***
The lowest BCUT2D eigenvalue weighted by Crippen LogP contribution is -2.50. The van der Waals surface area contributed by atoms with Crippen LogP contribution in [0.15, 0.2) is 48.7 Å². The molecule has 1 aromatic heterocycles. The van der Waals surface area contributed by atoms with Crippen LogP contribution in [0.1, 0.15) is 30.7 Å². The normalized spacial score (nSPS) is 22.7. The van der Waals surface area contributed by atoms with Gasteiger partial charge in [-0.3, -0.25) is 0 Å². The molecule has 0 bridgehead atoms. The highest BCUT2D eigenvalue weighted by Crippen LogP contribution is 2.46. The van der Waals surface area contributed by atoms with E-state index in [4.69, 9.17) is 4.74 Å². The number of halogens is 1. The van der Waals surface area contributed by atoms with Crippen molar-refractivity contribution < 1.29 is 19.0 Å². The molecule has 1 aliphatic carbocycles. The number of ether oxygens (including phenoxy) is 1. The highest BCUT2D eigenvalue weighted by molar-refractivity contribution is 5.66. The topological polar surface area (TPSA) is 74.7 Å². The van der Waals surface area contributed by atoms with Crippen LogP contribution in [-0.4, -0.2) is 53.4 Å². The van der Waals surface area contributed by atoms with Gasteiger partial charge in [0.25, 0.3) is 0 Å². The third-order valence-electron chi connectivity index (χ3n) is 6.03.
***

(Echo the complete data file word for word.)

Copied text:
The lowest BCUT2D eigenvalue weighted by Crippen LogP contribution is -2.50. The van der Waals surface area contributed by atoms with Crippen LogP contribution in [0.15, 0.2) is 48.7 Å². The molecule has 1 aromatic heterocycles. The van der Waals surface area contributed by atoms with Crippen LogP contribution in [0.1, 0.15) is 30.7 Å². The normalized spacial score (nSPS) is 22.7. The van der Waals surface area contributed by atoms with Gasteiger partial charge in [-0.3, -0.25) is 0 Å². The molecule has 0 bridgehead atoms. The highest BCUT2D eigenvalue weighted by Crippen LogP contribution is 2.46. The van der Waals surface area contributed by atoms with E-state index in [4.69, 9.17) is 4.74 Å². The number of halogens is 1. The van der Waals surface area contributed by atoms with Crippen molar-refractivity contribution < 1.29 is 19.0 Å². The molecule has 1 aliphatic carbocycles. The number of ether oxygens (including phenoxy) is 1. The highest BCUT2D eigenvalue weighted by molar-refractivity contribution is 5.66. The topological polar surface area (TPSA) is 74.7 Å². The van der Waals surface area contributed by atoms with Crippen LogP contribution in [-0.4, -0.2) is 53.4 Å². The van der Waals surface area contributed by atoms with Gasteiger partial charge in [0.25, 0.3) is 0 Å². The third-order valence-electron chi connectivity index (χ3n) is 6.03.